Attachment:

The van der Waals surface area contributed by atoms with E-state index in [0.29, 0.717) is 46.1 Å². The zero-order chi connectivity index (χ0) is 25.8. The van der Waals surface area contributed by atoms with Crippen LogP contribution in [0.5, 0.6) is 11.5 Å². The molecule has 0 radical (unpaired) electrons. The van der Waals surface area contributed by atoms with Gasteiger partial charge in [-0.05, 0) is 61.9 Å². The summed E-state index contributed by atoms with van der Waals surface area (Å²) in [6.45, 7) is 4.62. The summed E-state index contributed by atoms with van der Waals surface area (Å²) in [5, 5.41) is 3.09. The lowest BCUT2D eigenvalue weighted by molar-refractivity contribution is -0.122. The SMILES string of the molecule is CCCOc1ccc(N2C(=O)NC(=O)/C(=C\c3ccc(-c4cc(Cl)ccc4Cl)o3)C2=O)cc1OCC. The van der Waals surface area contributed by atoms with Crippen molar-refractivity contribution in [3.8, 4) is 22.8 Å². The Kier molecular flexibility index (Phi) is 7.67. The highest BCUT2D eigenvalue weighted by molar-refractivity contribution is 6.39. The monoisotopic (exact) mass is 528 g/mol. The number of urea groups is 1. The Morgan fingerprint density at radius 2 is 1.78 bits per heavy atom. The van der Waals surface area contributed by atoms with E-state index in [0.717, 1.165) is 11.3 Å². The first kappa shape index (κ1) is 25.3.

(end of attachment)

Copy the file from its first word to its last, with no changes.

The van der Waals surface area contributed by atoms with E-state index in [0.29, 0.717) is 46.1 Å². The zero-order chi connectivity index (χ0) is 25.8. The van der Waals surface area contributed by atoms with Crippen LogP contribution in [0.5, 0.6) is 11.5 Å². The molecule has 0 radical (unpaired) electrons. The van der Waals surface area contributed by atoms with Gasteiger partial charge in [-0.05, 0) is 61.9 Å². The summed E-state index contributed by atoms with van der Waals surface area (Å²) in [6.45, 7) is 4.62. The summed E-state index contributed by atoms with van der Waals surface area (Å²) in [5, 5.41) is 3.09. The lowest BCUT2D eigenvalue weighted by molar-refractivity contribution is -0.122. The SMILES string of the molecule is CCCOc1ccc(N2C(=O)NC(=O)/C(=C\c3ccc(-c4cc(Cl)ccc4Cl)o3)C2=O)cc1OCC. The van der Waals surface area contributed by atoms with Crippen molar-refractivity contribution in [3.8, 4) is 22.8 Å². The Kier molecular flexibility index (Phi) is 7.67. The highest BCUT2D eigenvalue weighted by molar-refractivity contribution is 6.39. The monoisotopic (exact) mass is 528 g/mol. The number of urea groups is 1. The Morgan fingerprint density at radius 2 is 1.78 bits per heavy atom. The van der Waals surface area contributed by atoms with E-state index in [0.717, 1.165) is 11.3 Å². The first kappa shape index (κ1) is 25.3.